The Postman Always Rings Twice
The Postman Always Rings Twice: Cain's first novel - the subject of an obscenity trial in Boston and the inspiration for...more
One thing for sure is there will be blood.
Well if your familiar with the authors writing and read his novel Double Indemnit...more
This novel, set during the 30's Great Depression in the US, is about a married couple: Nick "The Greek" Papadakis and Cora, a femme fatale who is a bore...more
Stealing a man's wife, that's nothing, but stealing his car, that's larceny. ~The Postman Always Rings TwiceIf Noir can be said to have a cold, black heart it’s Postman that provided the juice to electroshock it into a beating, breathing existence. It is without a doubt one of the most important crime novels of the 20th century (of any century really) and has gone on to influence entire generations of writers and filmmakers. As a debut, it shocked, titillated and disgusted, banned upon publicat...more
Lesson one: Say things like, "I don't especially like the way I look sometimes. But I never met a man since I was fourteen that didn't want to give me an argument about it."
Lesson two: Think up an elaborate murder plan
Lesson three: Wear high-heels, red lipstick, and chain smoke while employing bedroom eyes.
You know the plot. Frank Chambers, a drifter comes into the lives of Nick Papadakis and his wife Cora. They run a diner alongside the highway and he ends up taking a job working there.
The main reason is...more
This is the tale of two amoral people who met and fell in love and were eventually, maybe, changed by that...more
I have much romanticized this book since I read an old copy of it in one sitting at the University of Maryland library. I couldn't take the copy I had with me, so I read it all there. I had a giddy smile on my face the...more
James M. Cain...more
This short (only about 100 pages) novel is narrated by Frank Chambers - a homeless bum, a morally deficient good-for-nothing fellow who gets by by hitch-hiking, gambling and turning shady deals. One day he comes across a roadside diner/gas station and is quickly hired by its owner - a Greek entrepreneur Nick. The only reason Frank st...more
I haven't seen the film in at least twenty years, so I can't speak to how similar or not they are.
The sexism and racism infused -- culturally -- were a bit of a shock to me because it's been a while since I read anything where it was so blatant...it's also disturbing that Cora and Frank apparently both get off on him hitting her. (But that diffused the momen...more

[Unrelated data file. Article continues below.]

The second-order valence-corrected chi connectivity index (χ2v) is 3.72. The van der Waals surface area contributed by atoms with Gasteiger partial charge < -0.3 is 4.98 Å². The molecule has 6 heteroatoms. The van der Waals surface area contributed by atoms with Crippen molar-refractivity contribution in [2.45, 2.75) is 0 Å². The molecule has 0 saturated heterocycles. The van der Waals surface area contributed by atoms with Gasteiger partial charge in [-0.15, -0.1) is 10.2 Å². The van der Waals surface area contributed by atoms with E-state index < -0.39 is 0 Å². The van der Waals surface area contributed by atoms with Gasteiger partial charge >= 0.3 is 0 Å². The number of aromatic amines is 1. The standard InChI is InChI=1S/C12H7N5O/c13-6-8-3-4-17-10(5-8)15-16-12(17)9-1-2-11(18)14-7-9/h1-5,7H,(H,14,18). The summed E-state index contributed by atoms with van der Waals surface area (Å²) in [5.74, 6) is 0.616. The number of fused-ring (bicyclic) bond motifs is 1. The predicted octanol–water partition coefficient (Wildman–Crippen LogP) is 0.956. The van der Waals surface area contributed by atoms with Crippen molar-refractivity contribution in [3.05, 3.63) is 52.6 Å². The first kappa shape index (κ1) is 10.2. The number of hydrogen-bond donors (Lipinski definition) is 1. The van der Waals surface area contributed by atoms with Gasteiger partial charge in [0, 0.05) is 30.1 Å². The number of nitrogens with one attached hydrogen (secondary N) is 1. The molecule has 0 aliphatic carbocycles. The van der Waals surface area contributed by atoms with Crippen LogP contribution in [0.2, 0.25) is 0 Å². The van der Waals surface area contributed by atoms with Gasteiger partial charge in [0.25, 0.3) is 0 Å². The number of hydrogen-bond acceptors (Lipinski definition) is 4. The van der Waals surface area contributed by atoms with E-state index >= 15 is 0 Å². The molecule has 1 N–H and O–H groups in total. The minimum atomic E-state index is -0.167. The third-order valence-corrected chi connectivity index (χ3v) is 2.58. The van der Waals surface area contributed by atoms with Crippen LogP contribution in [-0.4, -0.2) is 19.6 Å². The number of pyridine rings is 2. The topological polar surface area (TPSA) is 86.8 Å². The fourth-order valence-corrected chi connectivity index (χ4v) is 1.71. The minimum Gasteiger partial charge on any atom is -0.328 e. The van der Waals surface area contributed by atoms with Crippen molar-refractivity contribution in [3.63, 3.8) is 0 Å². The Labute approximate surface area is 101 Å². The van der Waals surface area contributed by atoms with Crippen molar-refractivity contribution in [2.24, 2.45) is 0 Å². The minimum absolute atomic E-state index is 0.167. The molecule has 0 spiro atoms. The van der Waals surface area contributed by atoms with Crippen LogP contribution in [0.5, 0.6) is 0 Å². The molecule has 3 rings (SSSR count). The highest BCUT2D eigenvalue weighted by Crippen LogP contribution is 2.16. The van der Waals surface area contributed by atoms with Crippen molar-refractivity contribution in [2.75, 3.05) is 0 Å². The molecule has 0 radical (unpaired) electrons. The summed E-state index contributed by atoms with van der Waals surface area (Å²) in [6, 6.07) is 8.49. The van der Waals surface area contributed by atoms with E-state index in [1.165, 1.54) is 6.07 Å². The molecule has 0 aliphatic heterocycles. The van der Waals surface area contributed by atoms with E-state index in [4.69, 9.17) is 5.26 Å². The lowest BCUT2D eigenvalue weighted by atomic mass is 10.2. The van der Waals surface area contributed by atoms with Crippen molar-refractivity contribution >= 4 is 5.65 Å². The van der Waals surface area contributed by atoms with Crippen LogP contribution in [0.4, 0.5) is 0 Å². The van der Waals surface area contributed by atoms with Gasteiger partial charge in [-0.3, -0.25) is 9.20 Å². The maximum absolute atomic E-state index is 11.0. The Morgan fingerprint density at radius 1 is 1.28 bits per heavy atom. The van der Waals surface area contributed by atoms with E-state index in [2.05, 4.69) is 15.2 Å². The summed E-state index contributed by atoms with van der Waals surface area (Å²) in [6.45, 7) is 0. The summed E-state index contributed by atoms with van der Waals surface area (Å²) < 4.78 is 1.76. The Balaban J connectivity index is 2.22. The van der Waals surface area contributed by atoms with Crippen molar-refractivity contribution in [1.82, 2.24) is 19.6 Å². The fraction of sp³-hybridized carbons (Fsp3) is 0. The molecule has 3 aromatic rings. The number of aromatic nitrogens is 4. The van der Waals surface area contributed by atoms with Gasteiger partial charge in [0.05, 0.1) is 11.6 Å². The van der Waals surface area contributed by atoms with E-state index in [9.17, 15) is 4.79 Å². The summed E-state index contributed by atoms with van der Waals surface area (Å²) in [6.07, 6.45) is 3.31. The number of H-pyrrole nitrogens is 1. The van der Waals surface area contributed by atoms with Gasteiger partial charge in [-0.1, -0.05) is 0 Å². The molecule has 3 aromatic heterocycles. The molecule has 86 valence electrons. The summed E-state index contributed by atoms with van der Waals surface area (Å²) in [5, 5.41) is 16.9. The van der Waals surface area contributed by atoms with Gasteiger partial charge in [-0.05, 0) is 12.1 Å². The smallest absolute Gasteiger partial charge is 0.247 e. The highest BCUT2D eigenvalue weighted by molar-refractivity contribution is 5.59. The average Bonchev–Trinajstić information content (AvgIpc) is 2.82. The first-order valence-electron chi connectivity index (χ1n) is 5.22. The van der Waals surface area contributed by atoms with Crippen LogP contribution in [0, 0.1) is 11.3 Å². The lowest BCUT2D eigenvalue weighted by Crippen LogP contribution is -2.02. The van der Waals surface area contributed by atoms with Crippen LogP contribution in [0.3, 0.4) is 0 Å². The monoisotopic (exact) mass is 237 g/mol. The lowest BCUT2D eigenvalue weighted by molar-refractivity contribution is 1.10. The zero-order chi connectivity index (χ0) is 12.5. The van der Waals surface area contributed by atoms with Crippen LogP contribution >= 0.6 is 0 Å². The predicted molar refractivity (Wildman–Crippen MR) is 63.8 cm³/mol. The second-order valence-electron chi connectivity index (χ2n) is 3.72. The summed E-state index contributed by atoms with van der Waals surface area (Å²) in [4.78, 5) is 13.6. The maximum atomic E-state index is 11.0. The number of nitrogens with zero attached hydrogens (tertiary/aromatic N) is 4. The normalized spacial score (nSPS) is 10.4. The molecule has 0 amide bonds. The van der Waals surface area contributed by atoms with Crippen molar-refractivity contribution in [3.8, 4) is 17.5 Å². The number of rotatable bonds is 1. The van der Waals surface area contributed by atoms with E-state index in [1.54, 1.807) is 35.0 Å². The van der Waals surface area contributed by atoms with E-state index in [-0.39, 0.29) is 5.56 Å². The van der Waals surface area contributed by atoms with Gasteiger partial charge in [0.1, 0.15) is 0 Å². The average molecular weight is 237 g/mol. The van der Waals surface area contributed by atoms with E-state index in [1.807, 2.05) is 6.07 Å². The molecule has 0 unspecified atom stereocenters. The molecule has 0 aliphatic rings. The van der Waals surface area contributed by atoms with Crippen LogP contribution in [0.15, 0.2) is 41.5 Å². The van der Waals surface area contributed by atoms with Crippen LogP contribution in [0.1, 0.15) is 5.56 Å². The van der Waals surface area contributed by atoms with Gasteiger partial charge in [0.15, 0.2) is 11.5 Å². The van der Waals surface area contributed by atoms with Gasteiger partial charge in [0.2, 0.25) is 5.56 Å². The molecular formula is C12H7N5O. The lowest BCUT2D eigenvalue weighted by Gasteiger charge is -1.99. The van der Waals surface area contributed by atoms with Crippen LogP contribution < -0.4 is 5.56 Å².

This slim novella is pretty bleak and the utter lack of morality displayed by Cora and Frank goes along with what I've heard about it. Camus used this as the model for The Stranger for Pete's sake. Don't expect any sunshine.
There are few brief moments of happiness, and pleasure, but always there's hanging over it the crime they're about to commit and they're crumbling trust in one another.
Cain does a lot in a short amount of words, but through it all I found it to be too spar...more
A mixture of violence and sex, Dionysian nature and gleeful decadence. A must read.
An amoral young tramp.A beautiful, sullen woman with an inconvenient husband.A problem that has only one grisly solution--a solution that only creates other problems that no one can ever solve.
First published in 1934 and banned in Boston for its explosive mixture of violence and eroticism, The Postman Always Rings Twice is a classic of the roman noir. It established James M. Cain as a major novelist with an unsparing vision of America's bleak underside, and was acknowledged by Albert Camus as
While this was a quick and snappy read, there is virtually no characterization. The...more
A Steinbeckian novel of the American poor written in American vernacular, the film of The Postman Always Rings Twice is far better known than its book. Short and easy to read, it still manages to give an insight into the psychology behind Frank Chanbers and Cora Papadakis' attempts to murder Cora's Greek husband Nick. It is narrated by Chambers, and his attitudes are quite subtly exhibited to the reader; perhaps the most obvious of these is th...more
First of all, it is included on The Modern Library Top 100 books, which I use as a reference guide for my readings, but somewhere towards the very end, at 98..
Second of all, I''ve seen the movie with Jack Nicholson, at a time when this actor was my absolute favorite (not anymore, after The bucket List and some other big flops), but the movie "The Postman always rings twice" failed to make a big impression on m...more
In 5th grade I read Where the Red Fern Grows and spent the entire time wondering why the author decided on that for his title. There is not one mention of fern (let alone red fern) for most of the book. It's not until the very last page where the meaning of the title is revealed. It involves dead dogs. That's a big spoiler but really, you should totally see it coming. It's a book about a boy who loves his dogs. Of course the dogs are going to get it.
I felt similar about this svelte little novel,...more
Cain's novella is a taut tale of a drifter, Frank Chambers, who arrives at an isolated gas station on the outskirts of LA; the station is run by an old world Greek immigrant, Nick, and his young midwestern wife, Cora. Right away we learn Frank's the kind of guy unburdened by morals or scruples. The instant he meets young Cora he knows in his gut he'll have her. Unfortunately for the Greek, he like...more
He was born into an Irish Catholic family in Annapolis, Maryland, the son of a prominent educator and an opera singer. He inherited his love for music from h...more